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How odd weather is hurting New York fruit growers

Fruit Trees
Matt Richmond
An early warm spell this year led to early buds. A severe cold snap followed shortly thereafter. On the heels of a freak snowstorm, upstate fruit growers are now waiting to find out how much damage has been done.

The apple crop in New York is the second-largest in the country, behind only Washington State. Cherries, peaches, apricots and grapes are also big business in New York.

But this year, New York fruit growers are suffering through an especially uncertain time.

Warm weather in March, followed quickly by a very cold spell, and then a freak snowstorm Monday, have put the harvest in jeopardy.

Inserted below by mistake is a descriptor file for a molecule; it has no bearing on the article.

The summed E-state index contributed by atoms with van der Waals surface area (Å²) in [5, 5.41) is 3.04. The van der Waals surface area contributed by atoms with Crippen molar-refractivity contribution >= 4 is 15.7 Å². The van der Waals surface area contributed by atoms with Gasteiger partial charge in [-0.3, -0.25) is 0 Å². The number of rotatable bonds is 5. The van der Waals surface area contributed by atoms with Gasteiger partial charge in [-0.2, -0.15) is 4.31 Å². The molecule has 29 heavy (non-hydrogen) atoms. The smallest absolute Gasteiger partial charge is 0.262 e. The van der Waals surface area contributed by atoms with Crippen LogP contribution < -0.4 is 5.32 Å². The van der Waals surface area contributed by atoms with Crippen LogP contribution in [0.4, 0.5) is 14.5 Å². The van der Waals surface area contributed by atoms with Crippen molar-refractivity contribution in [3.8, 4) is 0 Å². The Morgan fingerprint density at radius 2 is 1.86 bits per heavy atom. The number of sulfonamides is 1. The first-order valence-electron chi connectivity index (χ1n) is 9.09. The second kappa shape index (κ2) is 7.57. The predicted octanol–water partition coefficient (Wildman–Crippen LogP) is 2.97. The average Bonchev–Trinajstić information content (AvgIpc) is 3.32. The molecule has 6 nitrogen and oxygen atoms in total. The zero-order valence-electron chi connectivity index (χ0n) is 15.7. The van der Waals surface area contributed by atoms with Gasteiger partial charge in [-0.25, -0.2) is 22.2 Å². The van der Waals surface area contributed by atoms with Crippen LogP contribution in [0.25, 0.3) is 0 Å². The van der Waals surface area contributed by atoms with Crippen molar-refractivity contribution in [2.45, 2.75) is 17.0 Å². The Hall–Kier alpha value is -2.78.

“We’ll know in a couple of weeks, after the flowering has finished,” says Eric Shatt, manager of Cornell University’s orchards. “The fruitlets should be starting to form. We’ll either see them forming or we won’t.”

Shatt says Sunday night’s snowstorm isn’t actually a big worry, since the snow on the flowers is only about 32 degrees.

“The damage has been done,” says Shatt. “When we had the nights in the 20s, that was when we had severe damage to the flower.”

If the temperature stays above 25 degrees, there could be an adequate apple harvest this year, about 50 percent of the maximum crop yield. But if it falls below 25, then there could be problems.

“In a bad situation, we’ll have ten percent,” Shatt says. “And that ten percent will be mostly deformed apples that will have to go to cider.”

For the rest of Matt Richmond's story, visit the Innovation Trail website.

The Innovation Trail is a collaboration between five upstate public media outlets, reporting on New York's innovation economy.